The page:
Ken Paxton

Monday, September 19, 2011

Media Advisory: Lawrence Russell Brewer scheduled for execution

AUSTIN Pursuant to a court order by 1-A District Court of Jasper County, Lawrence Russell Brewer is scheduled for execution after 6 p.m. on September 21, 2011.

In 1998, a Brazos County jury found Brewer guilty of murdering James Byrd, Jr.


The U.S. District Court for the Eastern District of Texas, Tyler Division, described the murder of Mr. Byrd as follows:

Brewer and John King were passengers in a truck driven by Shawn Berry. At 1:30 a.m. on June 7, 1998, the men, all white, offered a ride to James Byrd, Jr, a black man. Byrd was walking home from a party. The men drove to a country road outside of Jasper, Texas. As they stood by the truck smoking, the three men attacked Byrd, tied his feet with a chain, and dragged him behind the truck, eventually decapitating him. The men left Byrd’s body on the road.

King and Brewer had been involved in racist groups while they were in prison together, and King had prepared materials to start a racist organization in Jasper. Shortly after being released from prison, Brewer had accepted King’s offer to visit him in Jasper. Some of King’s materials were found among Brewer’s possessions. The prosecution argued that King intended the killing to be a signal that his racist organization was up and running.

Brewer admitted to participating in the attack on Byrd, but testified that he did not join in the dragging and in fact tried to stop it. He also testified that Berry had cut Byrd’s throat before the dragging began.


On October 30, 1998, Brewer was indicted for capital murder by a Jasper County grand jury. Venue was transferred to Brazos County for trial in June 1999.

On September 20, 1999, Brewer was convicted of capital murder. After a separate punishment proceeding, Brewer was sentenced to death on September 23, 1999.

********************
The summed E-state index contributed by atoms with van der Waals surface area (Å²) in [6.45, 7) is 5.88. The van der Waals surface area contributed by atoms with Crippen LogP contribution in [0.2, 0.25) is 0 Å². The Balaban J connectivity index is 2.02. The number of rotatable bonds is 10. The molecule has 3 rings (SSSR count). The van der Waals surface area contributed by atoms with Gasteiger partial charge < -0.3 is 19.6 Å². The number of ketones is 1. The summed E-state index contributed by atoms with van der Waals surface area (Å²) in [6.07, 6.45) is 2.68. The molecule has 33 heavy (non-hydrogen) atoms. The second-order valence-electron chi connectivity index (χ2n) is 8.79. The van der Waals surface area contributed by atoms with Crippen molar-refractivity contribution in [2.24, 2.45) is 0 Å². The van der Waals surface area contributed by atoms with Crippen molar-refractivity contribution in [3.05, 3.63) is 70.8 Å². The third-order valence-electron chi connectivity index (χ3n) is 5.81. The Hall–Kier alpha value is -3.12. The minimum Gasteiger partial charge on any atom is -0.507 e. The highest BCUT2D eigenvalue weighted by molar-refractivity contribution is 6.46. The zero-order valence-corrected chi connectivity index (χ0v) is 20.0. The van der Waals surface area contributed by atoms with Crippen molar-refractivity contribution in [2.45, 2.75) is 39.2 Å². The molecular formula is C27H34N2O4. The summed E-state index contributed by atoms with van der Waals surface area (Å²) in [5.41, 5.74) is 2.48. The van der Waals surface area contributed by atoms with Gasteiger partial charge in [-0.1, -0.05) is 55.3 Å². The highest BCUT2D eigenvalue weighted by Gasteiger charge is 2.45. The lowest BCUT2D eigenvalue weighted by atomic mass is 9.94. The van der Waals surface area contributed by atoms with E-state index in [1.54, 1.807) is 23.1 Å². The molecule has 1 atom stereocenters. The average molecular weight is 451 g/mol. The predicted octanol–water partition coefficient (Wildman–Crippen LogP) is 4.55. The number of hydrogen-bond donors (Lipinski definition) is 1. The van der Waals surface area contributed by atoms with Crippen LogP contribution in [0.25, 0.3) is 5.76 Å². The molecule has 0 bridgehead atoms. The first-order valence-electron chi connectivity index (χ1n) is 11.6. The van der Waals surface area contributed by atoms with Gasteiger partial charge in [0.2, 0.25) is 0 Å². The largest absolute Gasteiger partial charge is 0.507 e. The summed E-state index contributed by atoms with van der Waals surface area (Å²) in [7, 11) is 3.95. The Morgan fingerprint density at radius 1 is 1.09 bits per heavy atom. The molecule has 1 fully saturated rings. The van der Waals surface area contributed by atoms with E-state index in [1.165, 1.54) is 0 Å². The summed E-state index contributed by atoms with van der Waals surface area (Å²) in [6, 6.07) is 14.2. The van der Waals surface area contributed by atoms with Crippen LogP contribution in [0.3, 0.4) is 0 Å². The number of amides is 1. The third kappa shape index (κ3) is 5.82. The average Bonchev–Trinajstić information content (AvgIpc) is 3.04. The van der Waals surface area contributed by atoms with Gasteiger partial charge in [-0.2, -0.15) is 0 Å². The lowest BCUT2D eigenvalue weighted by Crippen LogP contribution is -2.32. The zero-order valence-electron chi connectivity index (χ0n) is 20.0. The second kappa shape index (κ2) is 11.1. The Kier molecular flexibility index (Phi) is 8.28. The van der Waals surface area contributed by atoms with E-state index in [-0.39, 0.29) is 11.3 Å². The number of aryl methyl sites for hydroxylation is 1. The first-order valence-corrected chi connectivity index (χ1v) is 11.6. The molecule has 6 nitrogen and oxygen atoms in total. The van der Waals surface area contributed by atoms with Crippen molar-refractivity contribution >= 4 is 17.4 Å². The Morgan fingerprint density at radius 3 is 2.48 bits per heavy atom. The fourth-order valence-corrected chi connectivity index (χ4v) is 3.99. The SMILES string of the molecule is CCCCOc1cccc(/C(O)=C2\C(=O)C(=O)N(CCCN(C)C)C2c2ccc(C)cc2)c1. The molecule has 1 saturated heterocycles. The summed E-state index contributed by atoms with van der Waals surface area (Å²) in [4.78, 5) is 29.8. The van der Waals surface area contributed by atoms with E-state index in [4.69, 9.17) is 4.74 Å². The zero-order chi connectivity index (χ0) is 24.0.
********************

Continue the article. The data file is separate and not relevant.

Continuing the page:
On April 3, 2002, Brewer’s conviction and sentence were affirmed by the Texas Court of Criminal Appeals on direct appeal. Brewer did not appeal the state court’s decision to the U.S. Supreme Court. Instead, he filed an application for habeas corpus relief which was denied by the Texas Court of Criminal Appeals on September 11, 2002.

On September 10, 2003, Brewer filed a petition for writ of habeas corpus in the U.S. District Court for the Eastern District of Texas, Tyler Division. The federal court denied this petition on September 1, 2005.

On September 29, 2006, the U.S. Court of Appeals for the Fifth Circuit rejected Brewer’s appeal and affirmed the denial of habeas corpus relief by the district court.

Brewer filed a petition for writ of certiorari in the U.S. Supreme Court on April 30, 2007, but the Supreme Court denied certiorari review on October 1, 2007.


Under Texas law, the rules of evidence prevent certain prior criminal acts from being presented to a jury during the guilt-innocence phase of the trial. However, once a defendant is found guilty, jurors are presented information about the defendant’s prior criminal conduct during the second phase of the trial which is when they determine the defendant’s punishment.

During the penalty phase of Brewer’s trial, jurors learned that Brewer was convicted of burglary of a habitation in 1986 and sentenced to 10 years in prison, probated for 7 years. He was again convicted of burglary of a habitation in 1987 and sentenced to 10 years in prison, probated for 10 years. His probation was revoked in 1987 and he was sentenced to 7 years in prison. In 1988, Brewer was released on parole. In 1989, he was convicted of possession of cocaine. His parole was revoked and he was sentenced to 15 years in prison. In 1991, Brewer was released on parole again. In 1993, his parole was revoked again for failure to report to his parole officer. Brewer was returned to prison to serve his 15-year sentence. In 1997, Brewer was released again on parole and remained on parole until he was arrested for the murder of Mr. Byrd in 1998.


For additional information and statistics, please go to the Texas Department of Criminal Justice website at